Wednesday, October 17, 2012

Mildly Pickled Cucumbers

Hey guys. I have a question for you. I know that I get the most response to my posts about baked goodies, such as upside down plum cake, carrot cake or New York style cheesecake. And baking is what I enjoy the most. But I also want to write about modern Russian cuisine, with ingredients and processes that are adapted to the US (and international!) audience. I've written about such basics as borsch, eggplant caviar, okroshka, vinegret and yellow pea soup. So my question is: is there anything specific you would like me to write about? A dish you have tasted, an ingredient you have heard about, perhaps I could answer some general questions about what Russians eat? Let me know; it's a lot more fun to talk about something that I know others are interested in.

Anyway... I've been struggling with the name for these "pickles." Because strictly speaking, the cucumbers are not pickled: no acid is used in their preparation. They are brined in a salt-water solution for 24 hours, resulting in mildly salty but crunchy "pickles," without the acidic harshness. This is actually a popular way to cure cucumbers in Russia, especially in the summer, when tiny, fuzzy cucumbers are available in open-air markets and people's backyard or "dacha" (summer home) vegetable gardens.

The favorite way to eat them is with "young" (new) potatoes which are boiled in their paper-thin skins and served with generous amounts of butter, dill and, sometimes, sour cream.

This recipe calls for carbonated (sparkling) water whose tiny bubbles make the pickles especially crunchy. I should credit Russian celebrity blogger Nika Belotserkovskaya for the idea. After trying it, my long quest for the malosolnye ogurtsy was over.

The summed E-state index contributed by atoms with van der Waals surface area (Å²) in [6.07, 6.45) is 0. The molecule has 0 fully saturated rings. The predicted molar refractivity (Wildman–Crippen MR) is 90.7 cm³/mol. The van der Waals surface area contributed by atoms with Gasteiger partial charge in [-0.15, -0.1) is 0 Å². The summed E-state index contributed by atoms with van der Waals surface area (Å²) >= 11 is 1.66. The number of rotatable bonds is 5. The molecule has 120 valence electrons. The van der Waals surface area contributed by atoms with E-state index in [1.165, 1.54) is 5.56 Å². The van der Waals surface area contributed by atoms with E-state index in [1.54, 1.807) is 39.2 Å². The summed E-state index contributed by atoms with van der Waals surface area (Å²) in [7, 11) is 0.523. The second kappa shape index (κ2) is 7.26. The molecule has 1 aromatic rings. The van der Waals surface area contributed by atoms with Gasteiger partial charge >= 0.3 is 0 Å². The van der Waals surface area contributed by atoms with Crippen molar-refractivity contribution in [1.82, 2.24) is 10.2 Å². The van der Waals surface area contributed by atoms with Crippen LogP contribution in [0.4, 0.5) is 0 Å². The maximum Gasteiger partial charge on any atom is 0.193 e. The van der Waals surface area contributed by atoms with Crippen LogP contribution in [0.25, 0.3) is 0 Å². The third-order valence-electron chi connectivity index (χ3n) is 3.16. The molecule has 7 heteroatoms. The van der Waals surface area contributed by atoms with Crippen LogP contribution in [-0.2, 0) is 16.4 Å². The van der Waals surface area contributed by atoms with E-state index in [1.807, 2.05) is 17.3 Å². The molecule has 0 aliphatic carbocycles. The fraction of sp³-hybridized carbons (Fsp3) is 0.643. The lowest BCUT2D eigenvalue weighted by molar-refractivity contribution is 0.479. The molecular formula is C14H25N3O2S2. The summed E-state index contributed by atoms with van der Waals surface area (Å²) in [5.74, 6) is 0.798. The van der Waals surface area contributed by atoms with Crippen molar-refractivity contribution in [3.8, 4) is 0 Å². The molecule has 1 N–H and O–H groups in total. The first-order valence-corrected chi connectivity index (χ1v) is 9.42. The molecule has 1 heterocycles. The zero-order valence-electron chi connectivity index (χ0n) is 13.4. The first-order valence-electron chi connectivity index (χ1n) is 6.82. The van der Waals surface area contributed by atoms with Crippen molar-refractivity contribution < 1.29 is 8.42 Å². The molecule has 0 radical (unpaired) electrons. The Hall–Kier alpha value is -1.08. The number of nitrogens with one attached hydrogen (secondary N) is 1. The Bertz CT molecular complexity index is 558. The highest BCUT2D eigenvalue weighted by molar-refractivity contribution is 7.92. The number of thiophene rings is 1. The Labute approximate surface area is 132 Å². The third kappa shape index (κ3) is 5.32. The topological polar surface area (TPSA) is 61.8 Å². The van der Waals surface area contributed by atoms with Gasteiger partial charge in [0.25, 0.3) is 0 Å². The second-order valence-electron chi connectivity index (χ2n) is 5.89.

A word about the cucumbers: if at all possible, try to use the smallest ones you can find. Those ginormous thick-skinned wax-covered generously-seeded monsters you see in supermarkets will not work.

Mildly Pickled Cucumbers 
(Malosolnye Ogurtsy)

2 lb (1 kg) small cucumbers
1 bunch (package) fresh dill
1/2 head of garlic, cloves peeled and thinly sliced cross-wise
4 cups (1 liter) unflavored carbonated water
3 tablespoons salt

Trim the ends off cucumbers. Layer cucumbers, dill and garlic in a glass container. Dissolve salt in water, pour over the cucumbers to cover them completely. Cover and brine in refrigerator at least 24 hours.


  1. Awwww, we call them in Poland "durne" means silly but also malosolne. Unfortunately I cannot find in Uk small cucumbers. Your recipe is great and I love it them with sourdough bread with lard :)
    I was few times in Belarus when I was small. I know Russia and Poland got many similarities in cuisine so I will be happy with any recipes or maybe bread recipes, for fish some traditional cakes. What you eat on Christmas ?. Maybe some photos from your part of Russia?

    1. Salo!! Of course! It's been years since I've had cured pork fat. Wouldn't mind some now... just a little though ;).

      Thank you for the ideas on what to write about. I live in Texas now but visited Russia last winter. I should post some photos from that trip.

  2. Thanks for the inspiration! So easy that there's no excuse not to make these at home. Most often I see them called "half-sour pickles," though I've also heard "fresh pickles" and like that name better. Do you use kosher salt or table salt in your recipe? What is the advantage of one over the other? Kosher salt is less salty, right? I'm wondering whether it makes a difference in the flavor or texture, assuming you adjust the amount for level of saltiness.

    1. Hi Andra. "Fresh pickles" sounds good; I think it conveys the idea well. "Sour" makes me think that the pickles went bad somehow. Kosher salt is definitely less salty and is probably used for the kosher dill pickles? In this recipe I use regular table salt. It is finer in texture and dissolves quicker, which is important because you don't want to have to stir the brine so much that the gas bubbles disappear.